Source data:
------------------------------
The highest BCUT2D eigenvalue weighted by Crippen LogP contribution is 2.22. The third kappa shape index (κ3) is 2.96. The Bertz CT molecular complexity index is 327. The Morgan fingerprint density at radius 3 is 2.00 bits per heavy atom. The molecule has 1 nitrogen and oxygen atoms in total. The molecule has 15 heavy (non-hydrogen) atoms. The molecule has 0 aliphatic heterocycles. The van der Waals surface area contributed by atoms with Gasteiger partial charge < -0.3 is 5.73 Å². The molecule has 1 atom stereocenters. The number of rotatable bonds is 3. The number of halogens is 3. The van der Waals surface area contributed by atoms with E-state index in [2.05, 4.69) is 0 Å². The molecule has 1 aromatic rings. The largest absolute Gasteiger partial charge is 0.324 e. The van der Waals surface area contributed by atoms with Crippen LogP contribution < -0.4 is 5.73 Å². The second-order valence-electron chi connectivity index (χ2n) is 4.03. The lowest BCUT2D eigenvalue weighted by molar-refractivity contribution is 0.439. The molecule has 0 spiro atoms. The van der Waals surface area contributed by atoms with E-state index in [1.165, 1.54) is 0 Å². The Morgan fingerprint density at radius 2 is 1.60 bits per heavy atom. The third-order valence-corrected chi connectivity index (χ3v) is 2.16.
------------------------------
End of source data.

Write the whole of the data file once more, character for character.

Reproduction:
The highest BCUT2D eigenvalue weighted by Crippen LogP contribution is 2.22. The third kappa shape index (κ3) is 2.96. The Bertz CT molecular complexity index is 327. The Morgan fingerprint density at radius 3 is 2.00 bits per heavy atom. The molecule has 1 nitrogen and oxygen atoms in total. The molecule has 15 heavy (non-hydrogen) atoms. The molecule has 0 aliphatic heterocycles. The van der Waals surface area contributed by atoms with Gasteiger partial charge < -0.3 is 5.73 Å². The molecule has 1 atom stereocenters. The number of rotatable bonds is 3. The number of halogens is 3. The van der Waals surface area contributed by atoms with E-state index in [2.05, 4.69) is 0 Å². The molecule has 1 aromatic rings. The largest absolute Gasteiger partial charge is 0.324 e. The van der Waals surface area contributed by atoms with Crippen LogP contribution < -0.4 is 5.73 Å². The second-order valence-electron chi connectivity index (χ2n) is 4.03. The lowest BCUT2D eigenvalue weighted by molar-refractivity contribution is 0.439. The molecule has 0 spiro atoms. The van der Waals surface area contributed by atoms with E-state index in [1.165, 1.54) is 0 Å². The Morgan fingerprint density at radius 2 is 1.60 bits per heavy atom. The third-order valence-corrected chi connectivity index (χ3v) is 2.16.